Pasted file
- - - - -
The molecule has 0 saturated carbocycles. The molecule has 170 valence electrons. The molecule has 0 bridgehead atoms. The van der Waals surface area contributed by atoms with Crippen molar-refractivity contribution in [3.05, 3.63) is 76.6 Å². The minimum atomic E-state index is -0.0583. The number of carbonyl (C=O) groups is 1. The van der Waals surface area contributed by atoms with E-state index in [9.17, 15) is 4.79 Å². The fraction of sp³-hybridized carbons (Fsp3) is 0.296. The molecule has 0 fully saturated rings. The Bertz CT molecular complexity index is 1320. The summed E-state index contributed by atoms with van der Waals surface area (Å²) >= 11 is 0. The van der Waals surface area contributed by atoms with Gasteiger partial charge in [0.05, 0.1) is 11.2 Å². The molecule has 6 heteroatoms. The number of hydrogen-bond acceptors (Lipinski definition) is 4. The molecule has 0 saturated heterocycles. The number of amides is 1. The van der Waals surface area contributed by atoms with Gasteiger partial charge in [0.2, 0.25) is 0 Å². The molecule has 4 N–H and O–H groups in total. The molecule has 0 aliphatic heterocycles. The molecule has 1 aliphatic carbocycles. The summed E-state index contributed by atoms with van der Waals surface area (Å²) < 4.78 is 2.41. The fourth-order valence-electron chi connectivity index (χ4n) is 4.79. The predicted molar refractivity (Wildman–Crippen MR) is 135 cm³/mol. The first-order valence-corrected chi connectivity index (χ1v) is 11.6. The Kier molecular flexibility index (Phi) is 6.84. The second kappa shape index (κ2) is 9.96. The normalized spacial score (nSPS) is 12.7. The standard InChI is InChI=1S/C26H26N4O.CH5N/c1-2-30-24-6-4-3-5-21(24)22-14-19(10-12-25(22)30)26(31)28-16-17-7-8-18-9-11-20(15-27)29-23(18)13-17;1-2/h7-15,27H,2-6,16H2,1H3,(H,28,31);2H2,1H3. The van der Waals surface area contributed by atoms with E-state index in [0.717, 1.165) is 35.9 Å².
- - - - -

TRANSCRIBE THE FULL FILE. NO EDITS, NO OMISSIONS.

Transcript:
The molecule has 0 saturated carbocycles. The molecule has 170 valence electrons. The molecule has 0 bridgehead atoms. The van der Waals surface area contributed by atoms with Crippen molar-refractivity contribution in [3.05, 3.63) is 76.6 Å². The minimum atomic E-state index is -0.0583. The number of carbonyl (C=O) groups is 1. The van der Waals surface area contributed by atoms with E-state index in [9.17, 15) is 4.79 Å². The fraction of sp³-hybridized carbons (Fsp3) is 0.296. The molecule has 0 fully saturated rings. The Bertz CT molecular complexity index is 1320. The summed E-state index contributed by atoms with van der Waals surface area (Å²) >= 11 is 0. The van der Waals surface area contributed by atoms with Gasteiger partial charge in [0.05, 0.1) is 11.2 Å². The molecule has 6 heteroatoms. The number of hydrogen-bond acceptors (Lipinski definition) is 4. The molecule has 0 saturated heterocycles. The number of amides is 1. The van der Waals surface area contributed by atoms with Gasteiger partial charge in [0.2, 0.25) is 0 Å². The molecule has 4 N–H and O–H groups in total. The molecule has 0 aliphatic heterocycles. The molecule has 1 aliphatic carbocycles. The summed E-state index contributed by atoms with van der Waals surface area (Å²) < 4.78 is 2.41. The fourth-order valence-electron chi connectivity index (χ4n) is 4.79. The predicted molar refractivity (Wildman–Crippen MR) is 135 cm³/mol. The first-order valence-corrected chi connectivity index (χ1v) is 11.6. The Kier molecular flexibility index (Phi) is 6.84. The second kappa shape index (κ2) is 9.96. The normalized spacial score (nSPS) is 12.7. The standard InChI is InChI=1S/C26H26N4O.CH5N/c1-2-30-24-6-4-3-5-21(24)22-14-19(10-12-25(22)30)26(31)28-16-17-7-8-18-9-11-20(15-27)29-23(18)13-17;1-2/h7-15,27H,2-6,16H2,1H3,(H,28,31);2H2,1H3. The van der Waals surface area contributed by atoms with E-state index in [0.717, 1.165) is 35.9 Å².